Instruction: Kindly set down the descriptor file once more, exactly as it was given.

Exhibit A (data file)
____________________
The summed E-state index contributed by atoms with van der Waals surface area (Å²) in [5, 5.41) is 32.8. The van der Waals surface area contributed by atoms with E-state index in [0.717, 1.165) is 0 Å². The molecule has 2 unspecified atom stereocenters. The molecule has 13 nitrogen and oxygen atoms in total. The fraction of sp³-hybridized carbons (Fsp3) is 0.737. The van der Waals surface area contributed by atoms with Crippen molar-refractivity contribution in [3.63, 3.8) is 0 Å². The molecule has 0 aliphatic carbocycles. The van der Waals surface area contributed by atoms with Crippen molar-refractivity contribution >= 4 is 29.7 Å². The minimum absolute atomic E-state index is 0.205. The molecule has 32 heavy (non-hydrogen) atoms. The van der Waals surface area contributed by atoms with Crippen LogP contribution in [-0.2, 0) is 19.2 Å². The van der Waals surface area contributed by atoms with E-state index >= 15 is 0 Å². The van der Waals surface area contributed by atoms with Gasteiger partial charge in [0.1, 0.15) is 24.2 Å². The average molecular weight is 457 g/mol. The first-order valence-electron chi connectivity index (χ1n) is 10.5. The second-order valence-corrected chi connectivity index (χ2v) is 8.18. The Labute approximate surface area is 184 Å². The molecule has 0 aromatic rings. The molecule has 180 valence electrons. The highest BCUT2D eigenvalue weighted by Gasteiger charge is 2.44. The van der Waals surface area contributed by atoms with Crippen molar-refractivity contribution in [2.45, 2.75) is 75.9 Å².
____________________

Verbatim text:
The summed E-state index contributed by atoms with van der Waals surface area (Å²) in [5, 5.41) is 32.8. The van der Waals surface area contributed by atoms with E-state index in [0.717, 1.165) is 0 Å². The molecule has 2 unspecified atom stereocenters. The molecule has 13 nitrogen and oxygen atoms in total. The fraction of sp³-hybridized carbons (Fsp3) is 0.737. The van der Waals surface area contributed by atoms with Crippen molar-refractivity contribution in [3.63, 3.8) is 0 Å². The molecule has 0 aliphatic carbocycles. The van der Waals surface area contributed by atoms with Crippen molar-refractivity contribution >= 4 is 29.7 Å². The minimum absolute atomic E-state index is 0.205. The molecule has 32 heavy (non-hydrogen) atoms. The van der Waals surface area contributed by atoms with Crippen LogP contribution in [-0.2, 0) is 19.2 Å². The van der Waals surface area contributed by atoms with E-state index >= 15 is 0 Å². The van der Waals surface area contributed by atoms with Gasteiger partial charge in [0.1, 0.15) is 24.2 Å². The average molecular weight is 457 g/mol. The first-order valence-electron chi connectivity index (χ1n) is 10.5. The second-order valence-corrected chi connectivity index (χ2v) is 8.18. The Labute approximate surface area is 184 Å². The molecule has 0 aromatic rings. The molecule has 180 valence electrons. The highest BCUT2D eigenvalue weighted by Gasteiger charge is 2.44. The van der Waals surface area contributed by atoms with Crippen molar-refractivity contribution in [2.45, 2.75) is 75.9 Å².